Climate Biome Clustering

There are many factors that determine how we perceive and ultimately classify the climate into distinct regions, or biomes. For example, precipitation, temperature, flora and fauna are key ingredients in our delineation of biomes. Classifying biomes is akin to understanding the homogeneity of climate and resources on a local scale. It is not only important that we can classify climate biomes, but also their evolution with the changing climate. For emphasis, it is not possible to perform any meaningful environmental preservation without predetermined knowledge of what the environment is at a coarse scale.

Historically, the standard used to classify climate biomes has been the Köppen-Geiger (KG) model [1]. The KG model is an expert based judgment that describes climate zones based off of temperature and precipitation measurements. The model utilizes a fixed decision tree, where each branch uses various information about temperature and precipitation. This heuristic allows one to broadly assess climate regions. While KG is interpretable, it is overly simplistic and somewhat arbitrary.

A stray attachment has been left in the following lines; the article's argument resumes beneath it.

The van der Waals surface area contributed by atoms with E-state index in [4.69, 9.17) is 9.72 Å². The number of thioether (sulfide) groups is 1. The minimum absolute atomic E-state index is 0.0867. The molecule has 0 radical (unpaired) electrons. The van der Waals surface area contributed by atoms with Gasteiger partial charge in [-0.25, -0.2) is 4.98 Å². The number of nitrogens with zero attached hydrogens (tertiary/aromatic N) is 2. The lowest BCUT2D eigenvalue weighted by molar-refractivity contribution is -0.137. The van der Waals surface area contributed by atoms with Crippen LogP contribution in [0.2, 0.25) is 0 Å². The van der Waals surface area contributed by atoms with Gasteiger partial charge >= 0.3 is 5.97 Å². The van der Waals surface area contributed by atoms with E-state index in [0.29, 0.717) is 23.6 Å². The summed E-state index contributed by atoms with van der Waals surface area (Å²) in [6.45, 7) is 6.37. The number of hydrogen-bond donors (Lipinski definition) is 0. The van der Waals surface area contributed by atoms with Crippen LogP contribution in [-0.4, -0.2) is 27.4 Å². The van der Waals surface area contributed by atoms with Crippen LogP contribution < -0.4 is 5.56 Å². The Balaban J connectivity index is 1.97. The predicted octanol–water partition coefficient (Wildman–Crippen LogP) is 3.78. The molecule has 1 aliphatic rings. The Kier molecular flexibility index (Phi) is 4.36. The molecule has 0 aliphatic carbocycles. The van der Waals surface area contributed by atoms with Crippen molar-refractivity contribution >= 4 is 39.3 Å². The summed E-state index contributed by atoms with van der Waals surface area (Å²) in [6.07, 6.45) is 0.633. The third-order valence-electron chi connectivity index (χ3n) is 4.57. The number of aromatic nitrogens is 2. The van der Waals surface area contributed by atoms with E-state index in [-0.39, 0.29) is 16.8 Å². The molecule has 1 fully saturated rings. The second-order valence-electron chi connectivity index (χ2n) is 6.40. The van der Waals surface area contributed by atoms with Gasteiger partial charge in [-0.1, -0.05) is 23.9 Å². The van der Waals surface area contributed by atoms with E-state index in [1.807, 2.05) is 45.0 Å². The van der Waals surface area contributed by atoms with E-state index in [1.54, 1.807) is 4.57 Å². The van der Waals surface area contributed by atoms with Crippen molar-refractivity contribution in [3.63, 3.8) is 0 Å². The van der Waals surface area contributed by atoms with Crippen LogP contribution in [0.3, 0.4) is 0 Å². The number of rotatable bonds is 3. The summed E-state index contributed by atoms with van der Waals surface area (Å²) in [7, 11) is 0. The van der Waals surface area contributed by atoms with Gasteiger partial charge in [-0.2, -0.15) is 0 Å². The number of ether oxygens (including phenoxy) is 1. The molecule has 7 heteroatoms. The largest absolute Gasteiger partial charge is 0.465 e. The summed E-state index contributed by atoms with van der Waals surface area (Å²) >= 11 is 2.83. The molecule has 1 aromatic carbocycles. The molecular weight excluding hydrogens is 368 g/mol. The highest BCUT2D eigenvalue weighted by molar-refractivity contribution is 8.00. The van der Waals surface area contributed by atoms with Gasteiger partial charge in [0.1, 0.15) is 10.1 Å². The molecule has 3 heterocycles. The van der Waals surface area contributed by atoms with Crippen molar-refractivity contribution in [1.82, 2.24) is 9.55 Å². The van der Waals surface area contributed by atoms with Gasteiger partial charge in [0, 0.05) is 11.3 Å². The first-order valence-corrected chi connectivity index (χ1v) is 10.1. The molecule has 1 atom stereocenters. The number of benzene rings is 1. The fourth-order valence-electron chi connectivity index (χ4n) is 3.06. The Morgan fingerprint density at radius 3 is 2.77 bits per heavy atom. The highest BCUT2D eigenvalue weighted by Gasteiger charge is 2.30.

A solution to this problem is to move towards data-driven methods of classification. Various authors have noted this, and have applied unsupervised models to classify the climate (see for example, [2], [3]). These data driven approaches to climate clustering are an epistemological improvement over the use chosen heuristics of KG. However, they still suffer from two key problems. First, the algorithms themselves are user chosen, and therefore somewhat arbitrary themselves. There is no external measurement to measure how much one trusts the clustering result. Second, because the algorithms are dependent on the input data, they are dependent on the scale at which the data is acquired. A priori, it is not clear how this “hidden parameter” of scale affects the overall clustering result. The goal of this project is to address both of these problems.

[1] Markus Kottek, Jürgen Grieser, Christoph Beck, Bruno Rudolf, and Franz Rubel. World map of the köppen-geigerclimate classification updated.Meteorologische Zeitschrift, 15(3):259–263, 2006.

[2] Pawel Netzel and Tomasz Stepinski. On using a clustering approach for global climate classification.Journal ofClimate, 29(9):3387–3401, 2016.

[3] Jakob Zscheischler, Miguel D Mahecha, and Stefan Harmeling. Climate classifications: the value of unsupervisedclustering.Procedia Computer Science, 9:897–906, 2012.


. Coarse-Grain Cluster Analysis of Tensors With Application to Climate Biome Identification. Publication, 2020.

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Machine Learning Safety with Applications to the Climate Sciences
Feb 6, 2020 12:00 AM